Financial analysts are mulling over the effect of rising interest rates on record equity indices.
Logically, money flows to the highest rate of return with the lowest possible risk. Illogically, however, bond prices have been real high, with money flowing into stocks. It is not a contradiction but it is puzzling, beyond the edge of the effect, which has been described as the new normal.
A logical description of why anyone would buy a 10 year t-bond at such a low rate is because it exists without risk. Pension funds have been buying bonds to hedge the probable risk, perceiving that the risk of buying stocks is beyond the edge of a reasonable risk-to-return.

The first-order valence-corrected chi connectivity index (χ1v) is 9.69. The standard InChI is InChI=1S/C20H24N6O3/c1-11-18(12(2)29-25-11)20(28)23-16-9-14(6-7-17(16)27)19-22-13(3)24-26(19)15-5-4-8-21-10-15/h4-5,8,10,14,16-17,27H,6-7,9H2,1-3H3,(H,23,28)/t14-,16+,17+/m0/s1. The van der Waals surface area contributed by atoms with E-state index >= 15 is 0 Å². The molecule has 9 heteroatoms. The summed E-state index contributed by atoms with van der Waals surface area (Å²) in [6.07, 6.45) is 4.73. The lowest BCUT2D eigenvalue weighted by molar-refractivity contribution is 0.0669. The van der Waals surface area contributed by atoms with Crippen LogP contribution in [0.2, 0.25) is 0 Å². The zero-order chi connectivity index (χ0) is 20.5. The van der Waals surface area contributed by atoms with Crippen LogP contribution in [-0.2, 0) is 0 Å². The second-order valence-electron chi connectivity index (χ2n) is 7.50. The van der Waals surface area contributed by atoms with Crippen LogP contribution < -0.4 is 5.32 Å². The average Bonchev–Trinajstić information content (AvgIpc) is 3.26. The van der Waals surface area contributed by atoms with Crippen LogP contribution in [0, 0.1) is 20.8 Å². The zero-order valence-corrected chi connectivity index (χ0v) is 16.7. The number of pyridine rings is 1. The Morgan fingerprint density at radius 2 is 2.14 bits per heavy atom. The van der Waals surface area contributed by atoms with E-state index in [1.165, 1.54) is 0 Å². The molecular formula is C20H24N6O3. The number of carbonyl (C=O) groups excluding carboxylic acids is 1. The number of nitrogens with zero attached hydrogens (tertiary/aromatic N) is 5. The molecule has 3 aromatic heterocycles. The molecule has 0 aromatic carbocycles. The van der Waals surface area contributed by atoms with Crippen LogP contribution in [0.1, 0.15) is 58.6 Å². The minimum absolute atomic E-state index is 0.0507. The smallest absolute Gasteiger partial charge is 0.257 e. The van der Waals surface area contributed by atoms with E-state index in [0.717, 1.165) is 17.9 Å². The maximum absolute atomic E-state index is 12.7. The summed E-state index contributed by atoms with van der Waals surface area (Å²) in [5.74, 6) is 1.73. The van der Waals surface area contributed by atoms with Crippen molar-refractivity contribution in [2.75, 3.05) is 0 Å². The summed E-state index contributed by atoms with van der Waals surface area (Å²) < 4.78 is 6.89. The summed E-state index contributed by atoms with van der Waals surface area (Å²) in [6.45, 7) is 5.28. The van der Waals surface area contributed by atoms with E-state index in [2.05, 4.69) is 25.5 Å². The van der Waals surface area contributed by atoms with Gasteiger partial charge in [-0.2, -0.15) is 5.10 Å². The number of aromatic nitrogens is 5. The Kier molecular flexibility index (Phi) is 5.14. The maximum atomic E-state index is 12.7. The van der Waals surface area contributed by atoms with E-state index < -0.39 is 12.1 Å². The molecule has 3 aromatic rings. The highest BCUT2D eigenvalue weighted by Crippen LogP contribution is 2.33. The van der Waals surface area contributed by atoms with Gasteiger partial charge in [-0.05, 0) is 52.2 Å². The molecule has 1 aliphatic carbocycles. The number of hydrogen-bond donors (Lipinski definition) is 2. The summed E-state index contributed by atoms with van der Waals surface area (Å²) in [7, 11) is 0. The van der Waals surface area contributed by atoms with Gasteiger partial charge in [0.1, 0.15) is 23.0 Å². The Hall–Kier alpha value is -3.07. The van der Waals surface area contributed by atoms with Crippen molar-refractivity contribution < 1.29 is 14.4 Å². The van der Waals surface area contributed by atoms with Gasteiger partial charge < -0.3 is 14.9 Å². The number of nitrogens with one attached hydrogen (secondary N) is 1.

They are right! The new normal is just the old way of doing things.
A sucker’s market forms, creating a bull market, with a seemingly unrelenting trend. Resistance is weak. It resists nothing, until you buy into it, thinking you have missed out on all the value. What you really did, however, was avoid all the risk in the form of resistance. You did not reduce the risk, or mitigate it, but you did avoid going beyond the edge of the effect that logically resists yielding to the fully assumed risk of loss (the zero-hedge effect).